My main accomplishment during this hospital stay was coming to terms with acceptance. Acceptance doesn't mean you are a quitter or that you have lost the battle (whatever that battle may be). Acceptance is about freeing yourself from burdens and allowing yourself to focus on healing.
For those who struggle with severe dissociation, we are constantly getting messages that what we experience is not real, that we make it up, or that we are addicted to drama. It's difficult to be understood because our experiences are not like the masses and we are often isolated.
My doctor here tried to impress upon me that these are mere distractions. We have to look past all of that. What we all need to learn to do is accept who we are, however complicated our internal structures may be, and navigate through life to create as much happiness along the way as we can.
One example of this is that I struggled in the hospital with long-lasting dissociation. I had not been used to the timescale of these experiences lasting on the order of days. For me, these experiences at this point in my life usually last on the order of minutes or hours. All the grounding skills I was used to working, really didn't. And I sort of began to panic. My doctor said something like: "Paul, you have to accept that it is what it is, but you know that these experiences do have an end because they always do."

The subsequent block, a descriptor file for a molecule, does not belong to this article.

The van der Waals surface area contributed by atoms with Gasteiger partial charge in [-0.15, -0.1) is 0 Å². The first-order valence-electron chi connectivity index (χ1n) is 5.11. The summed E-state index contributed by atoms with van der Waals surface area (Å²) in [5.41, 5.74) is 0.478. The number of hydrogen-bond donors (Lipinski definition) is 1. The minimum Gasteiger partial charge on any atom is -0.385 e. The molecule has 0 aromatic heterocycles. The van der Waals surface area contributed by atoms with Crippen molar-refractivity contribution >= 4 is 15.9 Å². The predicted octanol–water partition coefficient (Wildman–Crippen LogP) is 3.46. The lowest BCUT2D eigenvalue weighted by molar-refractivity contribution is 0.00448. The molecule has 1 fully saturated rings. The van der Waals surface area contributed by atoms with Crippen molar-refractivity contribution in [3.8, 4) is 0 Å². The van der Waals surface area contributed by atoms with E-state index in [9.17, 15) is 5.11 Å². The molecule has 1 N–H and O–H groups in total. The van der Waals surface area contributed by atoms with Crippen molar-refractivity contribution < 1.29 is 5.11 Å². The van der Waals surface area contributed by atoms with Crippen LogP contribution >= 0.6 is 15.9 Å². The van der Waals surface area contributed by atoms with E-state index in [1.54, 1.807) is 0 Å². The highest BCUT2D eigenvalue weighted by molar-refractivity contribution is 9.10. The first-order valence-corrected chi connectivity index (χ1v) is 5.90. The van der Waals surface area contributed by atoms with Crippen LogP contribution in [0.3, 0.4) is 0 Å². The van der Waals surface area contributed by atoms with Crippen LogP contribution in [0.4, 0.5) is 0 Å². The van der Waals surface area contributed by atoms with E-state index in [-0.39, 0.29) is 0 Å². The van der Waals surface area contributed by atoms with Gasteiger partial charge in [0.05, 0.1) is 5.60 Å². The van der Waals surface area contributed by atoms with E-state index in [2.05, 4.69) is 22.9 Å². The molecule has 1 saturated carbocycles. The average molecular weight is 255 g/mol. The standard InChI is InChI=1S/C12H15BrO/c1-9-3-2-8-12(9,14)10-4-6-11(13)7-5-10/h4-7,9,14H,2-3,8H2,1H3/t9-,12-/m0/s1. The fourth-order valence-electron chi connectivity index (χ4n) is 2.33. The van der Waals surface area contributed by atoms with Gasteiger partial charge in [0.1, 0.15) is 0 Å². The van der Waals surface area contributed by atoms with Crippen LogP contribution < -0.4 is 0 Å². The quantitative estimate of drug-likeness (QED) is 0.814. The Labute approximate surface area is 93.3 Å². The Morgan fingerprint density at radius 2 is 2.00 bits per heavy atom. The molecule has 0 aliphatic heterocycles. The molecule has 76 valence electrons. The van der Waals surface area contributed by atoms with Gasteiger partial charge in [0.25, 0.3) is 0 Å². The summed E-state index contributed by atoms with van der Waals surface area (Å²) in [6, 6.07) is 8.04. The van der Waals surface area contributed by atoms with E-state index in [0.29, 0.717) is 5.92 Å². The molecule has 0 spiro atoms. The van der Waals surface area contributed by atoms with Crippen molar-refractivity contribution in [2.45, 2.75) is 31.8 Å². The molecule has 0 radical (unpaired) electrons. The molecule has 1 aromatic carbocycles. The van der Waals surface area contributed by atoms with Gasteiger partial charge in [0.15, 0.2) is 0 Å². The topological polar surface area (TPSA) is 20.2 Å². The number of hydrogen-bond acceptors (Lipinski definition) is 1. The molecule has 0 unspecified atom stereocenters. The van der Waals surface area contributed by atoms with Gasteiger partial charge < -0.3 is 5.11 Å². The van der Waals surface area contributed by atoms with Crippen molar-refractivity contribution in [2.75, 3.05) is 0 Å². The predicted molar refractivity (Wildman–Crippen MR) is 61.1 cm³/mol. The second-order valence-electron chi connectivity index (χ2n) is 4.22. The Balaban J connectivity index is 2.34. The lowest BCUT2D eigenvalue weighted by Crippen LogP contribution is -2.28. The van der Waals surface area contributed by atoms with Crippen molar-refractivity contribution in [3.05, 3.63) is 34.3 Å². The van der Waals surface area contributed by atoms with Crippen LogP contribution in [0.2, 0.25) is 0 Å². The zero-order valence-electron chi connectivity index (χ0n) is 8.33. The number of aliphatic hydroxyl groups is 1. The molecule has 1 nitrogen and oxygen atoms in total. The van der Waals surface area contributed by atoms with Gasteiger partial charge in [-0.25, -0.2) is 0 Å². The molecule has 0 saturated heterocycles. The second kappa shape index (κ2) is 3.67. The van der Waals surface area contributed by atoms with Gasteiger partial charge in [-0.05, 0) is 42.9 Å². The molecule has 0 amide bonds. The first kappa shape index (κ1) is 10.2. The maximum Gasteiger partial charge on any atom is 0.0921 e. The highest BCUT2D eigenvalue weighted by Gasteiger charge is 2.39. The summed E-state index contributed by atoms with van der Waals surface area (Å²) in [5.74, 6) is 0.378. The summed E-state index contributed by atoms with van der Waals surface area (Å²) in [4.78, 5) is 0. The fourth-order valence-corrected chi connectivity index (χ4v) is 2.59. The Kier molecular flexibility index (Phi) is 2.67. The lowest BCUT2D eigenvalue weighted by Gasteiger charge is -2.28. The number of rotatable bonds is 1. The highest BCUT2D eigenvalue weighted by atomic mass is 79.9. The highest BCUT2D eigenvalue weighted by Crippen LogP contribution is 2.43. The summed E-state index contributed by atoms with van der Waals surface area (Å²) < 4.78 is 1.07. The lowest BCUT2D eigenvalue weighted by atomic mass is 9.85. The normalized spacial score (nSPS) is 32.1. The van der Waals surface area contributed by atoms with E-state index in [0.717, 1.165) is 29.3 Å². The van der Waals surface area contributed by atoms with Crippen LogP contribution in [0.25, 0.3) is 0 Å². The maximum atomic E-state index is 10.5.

Another example was this perception that a certain part of me was pure evil. I have struggled with this for many years mainly by ignoring and shutting out. I was in a battle that didn't need to be. When I accepted this part as me and made an effort to communicate, this part told me that their job was to protect younger parts in a very specific way. That was huge for me, this new communication.
Coming to the hospital is about recharging my "battery" which contains acceptance. When it drains to zero, that is when I end up here. If I didn't have dissociative identity disorder, then I would perhaps be able to get support through normal life experiences, like work colleagues, friends, etc. But how do you talk to your friends and neighbors about having dissociative identity disorder? Having this blog does help with that, but not completely. When I come here and I am surrounded by people who accept what I go through and can understand and can help me. When my battery is charged, I leave. It doesn't mean I feel great. It just means I accept and can go on with my life.